As origin stories go, the folks at Cartograph Wines tell a pretty good one.
Here’s Alan Baker, sitting in a kayak in the middle of a Wisconsin lake—if it’s dusk, all the better—wondering what he’s going do with his life, when inspiration strikes, thanks to a bottle of 1998 Alsatian Riesling that he happened to have packed. Then Baker and Serena Lourie, first separately and then together, plot a course for wine town. Until recently, however, there was a big hole in that plot: where’s the Riesling?
After five years of searching, Baker finally found a source of Riesling that suited him: Allan Green’s Greenwood Ridge Vineyards. “It was one of those fortuitous occasions,” says Serena Lourie. “Alan Baker was tasting his wines and said, ‘Boy, I’d really love to get those grapes!'” Turns out, Green was thinking of retiring, and he agreed to sell Baker the grapes.
Cartograph’s first release, the 2013 Greenwood Ridge Vineyard Riesling ($28), tastes like a success so far. The acidity shimmers like light on water, while the buoyant finish hints at more to come. Like morning mist rising skyward, this wine is slowly winding itself up; in a few years, it just might rain honey. Unlike some other fresh, white wines such as Pinot Grigio, good Riesling doesn’t tire out after a few years—some can age like a Cabernet. Baker thinks this one has promise, so he’s holding it back for later release—there’s only one and a half cases left for sale this year. The 2014 will likely be released in September.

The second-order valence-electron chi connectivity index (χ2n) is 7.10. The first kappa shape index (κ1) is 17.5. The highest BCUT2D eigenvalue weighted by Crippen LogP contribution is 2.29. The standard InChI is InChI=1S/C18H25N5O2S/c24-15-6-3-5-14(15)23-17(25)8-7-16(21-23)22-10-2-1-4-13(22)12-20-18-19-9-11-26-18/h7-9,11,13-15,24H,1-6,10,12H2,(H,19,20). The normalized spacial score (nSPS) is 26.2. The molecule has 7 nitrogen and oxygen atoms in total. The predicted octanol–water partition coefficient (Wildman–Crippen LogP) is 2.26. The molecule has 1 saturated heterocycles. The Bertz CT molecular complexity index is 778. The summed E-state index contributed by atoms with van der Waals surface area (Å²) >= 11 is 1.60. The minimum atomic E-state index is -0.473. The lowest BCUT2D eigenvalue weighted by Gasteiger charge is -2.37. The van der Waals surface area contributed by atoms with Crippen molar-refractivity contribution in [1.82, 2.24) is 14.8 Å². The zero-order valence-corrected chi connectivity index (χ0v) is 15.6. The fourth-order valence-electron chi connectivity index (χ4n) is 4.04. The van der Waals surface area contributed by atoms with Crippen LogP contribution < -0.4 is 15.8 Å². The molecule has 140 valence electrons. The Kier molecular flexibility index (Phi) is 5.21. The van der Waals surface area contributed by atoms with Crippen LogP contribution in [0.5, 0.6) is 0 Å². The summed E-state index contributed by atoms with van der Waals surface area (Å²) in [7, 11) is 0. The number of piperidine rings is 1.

Meanwhile, Cartograph will pour its Riesling at the 10th
annual Alsace Varietals Festival Grand Tasting, Saturday,
Feb. 7, in Boonville. Hosted by the Anderson Valley Winegrowers Association, but open to all who have the good taste and daring to grow the traditional white grapes of France’s Alsace region—Muscat, Riesling, Gewürztraminer, Pinot Blanc and Pinot Gris—the festivities include a winemaker dinner, educational seminars with speakers including Thomas Schlumberger of Domaines Schlumberger, and a walk-around tasting with 30 wineries and 100 wines from Anderson Valley and around the world, including New York, Alsace and New Zealand; local restaurants and inns contribute tasty bites.
Held in the fairground’s library, the festival is a comfortably scaled event where you can taste and chat without the crush of a crowd. After all, it takes a bit of inspiration to get up here.
The 10th annual International Alsace Varietals Festival,
Feb. 6–8, 2015 is held at the Mendocino County Fairgrounds,
14400 Hwy. 128, Boonville. Grand tasting, Feb. 7, 1–4pm; tickets, $65, at www.avwines.com. Cartograph Wines, 340 Center St., Healdsburg. Daily noon–6:30pm. Tasting fee, $10. 707.433.8270.